The McCain-Kennedy "Secure America" bill presented in both Houses—with complicated, long-term requirements, including paying $2,000 in fines and 6 years of conditional status—was supported by major unions, including SEIU and the UFW, religious groups, and others. The most respectful bill came from Representative Sheila Jackson-Lee, an African American from Texas, but it could find no sponsor in the Senate. It did not include guest workers, long favored by George Bush.
The last minute Hagel-Martinez "compromise bill" failed to pass. Along with saying immigrants who had been here two years or less would have to leave and could come back only as guest workers, it left the door open to amendments from Sensenbrenner. There would be no further action until Congress reconvened on April 24 after a recess, with another recess from May 20-June 6.
Building A Climate Of Fear
I n the days before May 1 efforts to build a climate of fear among immigrants accelerated. On March 28 in Detroit 21 Mexican immigrants were fired from their jobs at the Wolverine meat-packing company for missing work to attend a rally. In April rumors of roundups to punish those who had attended protests spread from New York to New Mexico. In Florida 183 undocumented immigrant "fugitives" were arrested. Out of fear, many did not go to work, send their children to school, or even ride the bus. Representative Terrance Carroll, a Black Denver lawmaker, received an email threatening him with being lynched for an anti-Minutemen statement he had made. Los Angeles Mayor Antonio Villaraigosa received death threats for his support of the protests and a Mexican restaurant in San Diego was burned down—for being Mexican.
The biggest repressive threat came when 1,178 supposedly undocumented workers for the IFCO crate and pallet company, based in Houston, were fired and arrested at different plant locations across the country by ICE (Immigration and Customs Enforcement), which replaces the INS (Immigration and Naturalization Service) and the Customs Service. The fact that new laws pending in Congress might have disallowed such action was ignored. The IFCO raids are part of an ICE plan called "Endgame," which states that the Bush administration’s aim is to remove all deportable migrants by 2012. May we call it ethnic cleansing?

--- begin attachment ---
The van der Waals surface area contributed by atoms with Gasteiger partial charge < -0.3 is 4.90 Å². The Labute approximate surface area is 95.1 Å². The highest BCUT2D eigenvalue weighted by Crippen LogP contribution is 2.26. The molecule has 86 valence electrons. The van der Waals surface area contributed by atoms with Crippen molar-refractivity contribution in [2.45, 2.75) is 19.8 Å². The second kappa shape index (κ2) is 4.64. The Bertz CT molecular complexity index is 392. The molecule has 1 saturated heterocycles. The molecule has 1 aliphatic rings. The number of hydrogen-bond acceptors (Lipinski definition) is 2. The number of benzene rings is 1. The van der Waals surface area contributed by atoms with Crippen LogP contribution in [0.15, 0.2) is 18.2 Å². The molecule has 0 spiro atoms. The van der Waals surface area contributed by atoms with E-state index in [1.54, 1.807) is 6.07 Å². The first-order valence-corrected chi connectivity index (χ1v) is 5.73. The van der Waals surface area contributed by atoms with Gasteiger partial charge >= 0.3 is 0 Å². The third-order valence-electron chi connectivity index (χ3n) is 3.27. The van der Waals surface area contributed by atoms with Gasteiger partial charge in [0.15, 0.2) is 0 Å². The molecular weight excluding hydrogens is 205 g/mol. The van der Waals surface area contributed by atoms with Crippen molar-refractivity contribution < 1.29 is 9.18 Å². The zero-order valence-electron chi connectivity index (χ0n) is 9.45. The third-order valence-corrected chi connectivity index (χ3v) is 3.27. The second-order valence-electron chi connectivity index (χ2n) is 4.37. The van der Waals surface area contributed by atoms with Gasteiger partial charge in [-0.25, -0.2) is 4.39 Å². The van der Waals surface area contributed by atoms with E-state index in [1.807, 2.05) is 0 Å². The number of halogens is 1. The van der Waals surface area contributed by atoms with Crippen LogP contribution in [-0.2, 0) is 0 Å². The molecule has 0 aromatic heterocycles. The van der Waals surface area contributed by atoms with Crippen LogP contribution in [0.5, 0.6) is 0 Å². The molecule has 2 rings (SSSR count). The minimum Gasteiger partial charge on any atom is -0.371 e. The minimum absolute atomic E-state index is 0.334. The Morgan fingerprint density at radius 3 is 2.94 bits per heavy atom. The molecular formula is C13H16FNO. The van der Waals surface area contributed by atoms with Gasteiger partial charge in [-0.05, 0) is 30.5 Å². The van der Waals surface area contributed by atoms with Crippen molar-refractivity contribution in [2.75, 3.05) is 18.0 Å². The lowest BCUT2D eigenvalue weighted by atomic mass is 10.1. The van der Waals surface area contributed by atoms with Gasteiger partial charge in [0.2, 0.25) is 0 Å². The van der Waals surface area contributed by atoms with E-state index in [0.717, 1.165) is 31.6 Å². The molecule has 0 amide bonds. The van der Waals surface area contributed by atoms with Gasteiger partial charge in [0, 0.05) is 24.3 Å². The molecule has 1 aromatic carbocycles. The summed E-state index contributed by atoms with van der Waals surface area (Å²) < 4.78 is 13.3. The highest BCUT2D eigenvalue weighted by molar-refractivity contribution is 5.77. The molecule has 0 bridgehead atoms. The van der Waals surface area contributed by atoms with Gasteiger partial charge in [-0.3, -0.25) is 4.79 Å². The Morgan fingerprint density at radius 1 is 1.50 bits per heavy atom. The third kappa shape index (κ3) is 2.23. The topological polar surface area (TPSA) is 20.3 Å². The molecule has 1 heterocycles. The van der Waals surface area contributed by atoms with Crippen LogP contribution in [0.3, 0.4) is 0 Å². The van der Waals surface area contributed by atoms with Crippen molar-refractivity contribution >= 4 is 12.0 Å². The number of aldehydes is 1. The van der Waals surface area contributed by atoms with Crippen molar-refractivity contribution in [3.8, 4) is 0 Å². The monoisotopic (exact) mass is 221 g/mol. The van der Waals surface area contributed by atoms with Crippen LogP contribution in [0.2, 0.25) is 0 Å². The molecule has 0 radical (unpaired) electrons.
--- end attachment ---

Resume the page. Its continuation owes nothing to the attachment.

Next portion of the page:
HR 4437 had already invoked the war on terror with its name, The Border Protection, Anti-terrorism and Illegal Control Act. Now we have ICE, a branch of Homeland Security—our supposed defender in "the war on terror"—with huge powers over immigrants. Depicting immigrants from Mexico and El Salvador as likely terrorists is key to the game. Even "liberal" Senator Ted Kennedy said not long ago that our "immigration problems directly threaten national security." This concern is taken so seriously that Senate Republicans passed a bill shortly before May 1 to divert $1.9 billion from the war on Iraq to border security for Arizona.
The saddest example of what fear can do is the fate of 14-year-old Anthony Soltero, a U.S.-born 8th grader and top student in Ontario, California. He helped organize a student walkout from his school for immigrant rights shortly after the huge March 25 demonstration in LA. It was one of innumerable student walkouts across the country. On March 30 Anthony was called into an administrator’s office about the walkout and told he could be barred from attending graduation, his mother could be fined $250 for his truancy, and he could go to jail for 3 years. Anthony went home, called his mother and told her about the threats, and killed himself with his father’s gun.
By late April certain changes could be detected in the preparations for the National Day Without Immigrants general strike and boycott scheduled for May 1, long a workers’ rights day across Latin America and the world. The call had gone out to boycott work, school, and buying or selling. Politicians like Mayor Villaraigosa and some church and union leaders suggested a less radical approach. Some Latino DJs who had energetically called for demonstrations up to then reportedly began urging listeners to join after-work protests for fear that a walkout could trigger animosity from politicians and the public.
The call had gone out earlier to carry U.S. flags to affirm the desire to be recognized as part of this society. But now there was a stronger emphasis on "avoiding a backlash" (as if the lash had not been in action for a long time). Some commentators said that one section of the movement’s middle-class leadership had become overly cautious.